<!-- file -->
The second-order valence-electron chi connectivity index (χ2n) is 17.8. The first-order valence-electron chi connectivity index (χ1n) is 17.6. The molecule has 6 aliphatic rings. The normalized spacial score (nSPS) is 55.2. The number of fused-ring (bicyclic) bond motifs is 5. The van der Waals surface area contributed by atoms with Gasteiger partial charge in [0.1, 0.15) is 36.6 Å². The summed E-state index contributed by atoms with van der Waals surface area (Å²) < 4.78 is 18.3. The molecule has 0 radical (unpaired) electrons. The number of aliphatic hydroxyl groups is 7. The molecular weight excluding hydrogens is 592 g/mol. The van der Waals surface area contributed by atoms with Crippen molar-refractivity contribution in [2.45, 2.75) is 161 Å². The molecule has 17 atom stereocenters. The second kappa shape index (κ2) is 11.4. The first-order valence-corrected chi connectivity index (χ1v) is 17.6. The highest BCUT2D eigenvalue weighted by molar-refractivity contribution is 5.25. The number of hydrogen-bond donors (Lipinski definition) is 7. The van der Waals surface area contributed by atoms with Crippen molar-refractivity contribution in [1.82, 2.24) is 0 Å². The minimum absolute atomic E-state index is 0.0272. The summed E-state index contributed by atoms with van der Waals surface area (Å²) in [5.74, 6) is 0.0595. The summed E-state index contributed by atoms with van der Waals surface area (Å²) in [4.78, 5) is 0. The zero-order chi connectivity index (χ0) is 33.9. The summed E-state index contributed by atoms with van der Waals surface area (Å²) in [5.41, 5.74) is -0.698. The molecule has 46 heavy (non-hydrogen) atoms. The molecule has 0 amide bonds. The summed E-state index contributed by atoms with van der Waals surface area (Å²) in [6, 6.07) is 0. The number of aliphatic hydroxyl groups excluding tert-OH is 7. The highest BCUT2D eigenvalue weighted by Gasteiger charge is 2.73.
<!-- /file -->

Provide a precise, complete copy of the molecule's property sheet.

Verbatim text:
The second-order valence-electron chi connectivity index (χ2n) is 17.8. The first-order valence-electron chi connectivity index (χ1n) is 17.6. The molecule has 6 aliphatic rings. The normalized spacial score (nSPS) is 55.2. The number of fused-ring (bicyclic) bond motifs is 5. The van der Waals surface area contributed by atoms with Gasteiger partial charge in [0.1, 0.15) is 36.6 Å². The summed E-state index contributed by atoms with van der Waals surface area (Å²) < 4.78 is 18.3. The molecule has 0 radical (unpaired) electrons. The number of aliphatic hydroxyl groups is 7. The molecular weight excluding hydrogens is 592 g/mol. The van der Waals surface area contributed by atoms with Crippen molar-refractivity contribution in [2.45, 2.75) is 161 Å². The molecule has 17 atom stereocenters. The second kappa shape index (κ2) is 11.4. The first-order valence-corrected chi connectivity index (χ1v) is 17.6. The highest BCUT2D eigenvalue weighted by molar-refractivity contribution is 5.25. The number of hydrogen-bond donors (Lipinski definition) is 7. The van der Waals surface area contributed by atoms with Crippen molar-refractivity contribution in [1.82, 2.24) is 0 Å². The minimum absolute atomic E-state index is 0.0272. The summed E-state index contributed by atoms with van der Waals surface area (Å²) in [5.74, 6) is 0.0595. The summed E-state index contributed by atoms with van der Waals surface area (Å²) in [4.78, 5) is 0. The zero-order chi connectivity index (χ0) is 33.9. The summed E-state index contributed by atoms with van der Waals surface area (Å²) in [5.41, 5.74) is -0.698. The molecule has 46 heavy (non-hydrogen) atoms. The molecule has 0 amide bonds. The summed E-state index contributed by atoms with van der Waals surface area (Å²) in [6, 6.07) is 0. The number of aliphatic hydroxyl groups excluding tert-OH is 7. The highest BCUT2D eigenvalue weighted by Gasteiger charge is 2.73.